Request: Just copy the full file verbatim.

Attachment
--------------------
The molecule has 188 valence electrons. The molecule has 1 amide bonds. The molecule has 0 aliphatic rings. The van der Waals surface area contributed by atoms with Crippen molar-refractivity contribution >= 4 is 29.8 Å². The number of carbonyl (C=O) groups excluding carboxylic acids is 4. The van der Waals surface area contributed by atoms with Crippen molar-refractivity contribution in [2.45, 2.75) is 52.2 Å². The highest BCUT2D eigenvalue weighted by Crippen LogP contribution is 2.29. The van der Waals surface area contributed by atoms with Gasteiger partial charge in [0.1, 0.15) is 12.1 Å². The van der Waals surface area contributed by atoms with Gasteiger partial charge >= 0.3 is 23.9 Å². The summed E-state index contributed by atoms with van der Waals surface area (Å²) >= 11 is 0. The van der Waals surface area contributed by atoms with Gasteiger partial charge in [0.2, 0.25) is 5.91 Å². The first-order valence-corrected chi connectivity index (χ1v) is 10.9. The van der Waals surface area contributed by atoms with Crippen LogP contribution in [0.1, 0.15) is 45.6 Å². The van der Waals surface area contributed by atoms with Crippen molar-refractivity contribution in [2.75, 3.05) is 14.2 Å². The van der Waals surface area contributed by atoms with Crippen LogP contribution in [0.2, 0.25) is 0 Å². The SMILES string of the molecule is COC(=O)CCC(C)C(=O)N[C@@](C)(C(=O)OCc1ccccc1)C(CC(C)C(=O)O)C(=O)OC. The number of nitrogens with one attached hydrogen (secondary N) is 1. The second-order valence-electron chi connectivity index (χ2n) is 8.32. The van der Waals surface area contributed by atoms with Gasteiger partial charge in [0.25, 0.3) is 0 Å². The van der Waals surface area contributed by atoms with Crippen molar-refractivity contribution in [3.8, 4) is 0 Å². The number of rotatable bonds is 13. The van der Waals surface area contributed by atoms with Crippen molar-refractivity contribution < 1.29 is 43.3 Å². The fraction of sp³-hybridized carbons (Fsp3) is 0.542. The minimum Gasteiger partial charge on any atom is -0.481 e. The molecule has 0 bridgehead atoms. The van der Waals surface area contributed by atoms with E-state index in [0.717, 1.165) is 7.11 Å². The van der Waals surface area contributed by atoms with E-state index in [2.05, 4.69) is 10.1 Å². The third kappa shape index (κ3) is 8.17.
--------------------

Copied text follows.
The molecule has 188 valence electrons. The molecule has 1 amide bonds. The molecule has 0 aliphatic rings. The van der Waals surface area contributed by atoms with Crippen molar-refractivity contribution >= 4 is 29.8 Å². The number of carbonyl (C=O) groups excluding carboxylic acids is 4. The van der Waals surface area contributed by atoms with Crippen molar-refractivity contribution in [2.45, 2.75) is 52.2 Å². The highest BCUT2D eigenvalue weighted by Crippen LogP contribution is 2.29. The van der Waals surface area contributed by atoms with Gasteiger partial charge in [0.1, 0.15) is 12.1 Å². The van der Waals surface area contributed by atoms with Gasteiger partial charge >= 0.3 is 23.9 Å². The summed E-state index contributed by atoms with van der Waals surface area (Å²) >= 11 is 0. The van der Waals surface area contributed by atoms with Gasteiger partial charge in [0.2, 0.25) is 5.91 Å². The first-order valence-corrected chi connectivity index (χ1v) is 10.9. The van der Waals surface area contributed by atoms with Crippen LogP contribution in [0.1, 0.15) is 45.6 Å². The van der Waals surface area contributed by atoms with Crippen molar-refractivity contribution in [2.75, 3.05) is 14.2 Å². The van der Waals surface area contributed by atoms with Crippen LogP contribution in [0.2, 0.25) is 0 Å². The SMILES string of the molecule is COC(=O)CCC(C)C(=O)N[C@@](C)(C(=O)OCc1ccccc1)C(CC(C)C(=O)O)C(=O)OC. The number of nitrogens with one attached hydrogen (secondary N) is 1. The second-order valence-electron chi connectivity index (χ2n) is 8.32. The van der Waals surface area contributed by atoms with Gasteiger partial charge in [0.25, 0.3) is 0 Å². The van der Waals surface area contributed by atoms with Crippen molar-refractivity contribution in [3.8, 4) is 0 Å². The number of rotatable bonds is 13. The van der Waals surface area contributed by atoms with Crippen molar-refractivity contribution < 1.29 is 43.3 Å². The fraction of sp³-hybridized carbons (Fsp3) is 0.542. The minimum Gasteiger partial charge on any atom is -0.481 e. The molecule has 0 bridgehead atoms. The van der Waals surface area contributed by atoms with E-state index in [0.717, 1.165) is 7.11 Å². The van der Waals surface area contributed by atoms with E-state index in [2.05, 4.69) is 10.1 Å². The third kappa shape index (κ3) is 8.17.